EU funds reintegration of former Burundian refugees
Tanzania - The European Commission Humanitarian Aid Department (ECHO) has contributed EUR 1.2 million towards IOM’s efforts to promote sustainable reintegration for the most vulnerable of some 34,000 former Burundian refugees from Tanzania who returned home at the end of 2012.
IOM’s reintegration project involves community assessment as well as profiling of over 10,000 returnee families and support for access to land. In addition, the project will provide shelter for up to 2,000 very vulnerable households and start-up livelihood assistance or vocational training for some 500 families, ensuring that the receiving communities also benefit from income generating activities.
The community assessment will include the mapping of land to allocate available resources, economic safety nets, enhancing main coping mechanisms and an overview of how much the return process has affected local communities.
This will be complemented by the profiling exercise, which will gather data on households’ family composition, socio-economic status, education levels, vocational skills, and expected or preferred livelihood activities after return.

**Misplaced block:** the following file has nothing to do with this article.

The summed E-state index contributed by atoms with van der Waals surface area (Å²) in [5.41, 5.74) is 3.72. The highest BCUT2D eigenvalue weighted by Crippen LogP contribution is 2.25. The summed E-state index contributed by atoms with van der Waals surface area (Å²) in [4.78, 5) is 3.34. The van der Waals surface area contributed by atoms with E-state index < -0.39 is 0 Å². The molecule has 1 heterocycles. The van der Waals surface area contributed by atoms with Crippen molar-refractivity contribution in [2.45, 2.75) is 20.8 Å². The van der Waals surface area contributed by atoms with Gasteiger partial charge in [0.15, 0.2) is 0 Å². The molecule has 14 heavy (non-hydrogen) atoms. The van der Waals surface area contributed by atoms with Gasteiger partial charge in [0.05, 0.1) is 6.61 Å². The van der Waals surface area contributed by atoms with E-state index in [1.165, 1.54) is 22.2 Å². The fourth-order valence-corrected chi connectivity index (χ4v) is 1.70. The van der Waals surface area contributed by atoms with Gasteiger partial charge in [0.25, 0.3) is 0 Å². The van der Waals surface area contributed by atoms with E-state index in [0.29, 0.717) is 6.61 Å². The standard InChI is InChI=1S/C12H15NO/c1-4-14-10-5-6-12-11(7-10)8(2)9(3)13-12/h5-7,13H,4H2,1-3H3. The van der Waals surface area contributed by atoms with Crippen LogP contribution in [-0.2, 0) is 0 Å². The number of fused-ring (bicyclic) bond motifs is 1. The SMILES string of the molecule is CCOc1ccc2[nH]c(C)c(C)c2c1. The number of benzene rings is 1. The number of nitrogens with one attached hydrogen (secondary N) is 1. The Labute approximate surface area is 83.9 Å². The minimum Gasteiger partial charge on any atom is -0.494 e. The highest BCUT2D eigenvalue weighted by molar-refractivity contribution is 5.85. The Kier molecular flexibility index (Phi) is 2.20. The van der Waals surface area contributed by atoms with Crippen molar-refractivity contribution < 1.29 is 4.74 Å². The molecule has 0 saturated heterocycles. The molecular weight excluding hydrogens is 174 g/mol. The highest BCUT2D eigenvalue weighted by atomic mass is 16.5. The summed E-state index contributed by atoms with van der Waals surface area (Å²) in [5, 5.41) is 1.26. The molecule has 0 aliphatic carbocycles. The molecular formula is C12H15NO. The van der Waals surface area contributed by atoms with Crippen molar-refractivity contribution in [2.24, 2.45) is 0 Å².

The results of both the assessment and profiling will be shared with the government of Burundi and relevant humanitarian partners involved in the reintegration process.
The project is part of a mechanism established in the framework of an inter-agency reintegration action plan, which was approved by the Burundian government, UN agencies, NGOs and civil society partners in December 2012.
The Burundian refugees have been living in Mtabila and Nyarugusu refugee camps in western Tanzania since fleeing communal violence in Burundi in 1993. Mtabila camp was closed last year following an assessment by UNHCR and the government of Tanzania which showed that only 2,700 of the refugees in the camp were in need of international protection.
Some 35,000 former refugees returned to Burundi last year with assistance from IOM, UNHCR and other humanitarian agencies. Returns from Nyarugusu camp are continuing, with some 1,500 former refugees awaiting a final decision on their status.
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